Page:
He talks the talk on Sunday news show

CBS host Bob Schieffer, 72, has postponed plans for retirement more than once. CBS host Bob Schieffer, 72, has postponed plans for retirement more than once. (Ron Edmonds/Associated Press)
By David Bauder
Associated Press / June 1, 2009
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NEW YORK - While followers of the Sunday morning political shows obsess about which host best represents the genre's future, a man who's proven an utter failure at setting retirement dates is making some noise.

CBS "Face the Nation" host Bob Schieffer's bookend interviews with Dick Cheney and Colin Powell in May made news and offered riveting inside looks at old conflicts within the Bush administration and the struggle for the future of the GOP.

Schieffer and Cheney, the former vice president, go way back. When Cheney was chief of staff for President Ford in the 1970s, Schieffer said he was the most open and accessible person he's ever seen in the role, a contrast to his public image as vice president. With Cheney speaking out against President Obama, Schieffer invited him on "Face the Nation." It was accepted within 10 minutes.

"I can't remember a story that got as much pick-up and reaction as that one did," Schieffer said of the May 10 appearance.

After a lengthy discussion about Cheney's views on fighting terrorism, the former vice president visibly startled Schieffer by calling Rush Limbaugh a better Republican than his former colleague Powell. In fact, Cheney considered Powell an ex-Republican for backing Obama in last year's election.

Schieffer knew immediately he'd struck gold.

"You never know till you ask," he said. "I would have thought he would have gracefully sidestepped that question, off the top of my head . . . That's what I always tell people in journalism lectures: You don't want to assume when you ask someone a question that you know what he's going to answer."

Powell just as quickly accepted Schieffer's invitation and appeared two weeks later. Schieffer, who asks methodical, get-the-facts questions in a Texas twang, brought up Cheney's comments immediately. He replayed that segment of Cheney's interview on a split screen that showed Powell's impassive face watching the tape.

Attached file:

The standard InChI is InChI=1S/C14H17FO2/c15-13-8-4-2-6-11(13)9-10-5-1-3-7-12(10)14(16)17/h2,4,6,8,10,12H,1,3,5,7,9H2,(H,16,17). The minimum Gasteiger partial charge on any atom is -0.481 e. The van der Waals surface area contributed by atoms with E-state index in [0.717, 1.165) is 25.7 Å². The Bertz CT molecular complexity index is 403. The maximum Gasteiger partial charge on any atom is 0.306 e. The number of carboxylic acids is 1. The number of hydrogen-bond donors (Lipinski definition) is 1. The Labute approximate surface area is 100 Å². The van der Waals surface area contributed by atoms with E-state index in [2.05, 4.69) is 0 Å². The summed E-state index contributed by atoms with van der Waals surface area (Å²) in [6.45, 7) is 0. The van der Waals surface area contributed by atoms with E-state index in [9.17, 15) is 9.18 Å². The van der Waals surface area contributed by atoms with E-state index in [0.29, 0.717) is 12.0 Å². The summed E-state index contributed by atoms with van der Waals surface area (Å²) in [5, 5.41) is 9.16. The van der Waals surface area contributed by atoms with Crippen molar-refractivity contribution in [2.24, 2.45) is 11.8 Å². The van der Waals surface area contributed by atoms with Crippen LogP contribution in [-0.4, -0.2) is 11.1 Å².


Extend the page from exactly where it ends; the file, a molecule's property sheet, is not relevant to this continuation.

He may be soft-spoken and carry a military man's demeanor, but Powell did some slicing and dicing of his own. He pointed out that Cheney not only opposed Obama on the closing of the Guantanamo Bay prison, he opposed George Bush. Powell said he decided whether or not he was a Republican - not Cheney or Limbaugh.

"It's just a good story, really, the story of where the Republican Party is right now and where it is going and what does it want to be," Schieffer said.

The interviews continued a good run for "Face the Nation," which had its largest audience in five years when Obama appeared on March 29. With an average of 2.55 million viewers a week, "Face the Nation" is right behind ABC's "This Week" with George Stephanopoulos, at 2.72 million viewers. Both broadcasts are up 3 percent over last year, according to Nielsen Media Research.

That's largely a reflection of the return of NBC's once-dominant "Meet the Press" to the pack since David Gregory replaced the late Tim Russert. NBC's average of 3.19 million viewers is down 23 percent from last year. That's nearly 1 million people gone; some have switched to Schieffer, Stephanopoulos, or others, but the majority have tuned out altogether.

Schieffer, 72, a bladder cancer survivor, has publicly set retirement dates and let them pass by. Now he doesn't pretend to know. He'll take a Sunday off now or then, and CBS will quietly test a substitute who might someday replace him, but Schieffer has an open-ended contract.

"I guess when they get tired of me, they'll tell me," he said. "And if I get tired of them, I'll tell them. I hope we're a long way from that right now."

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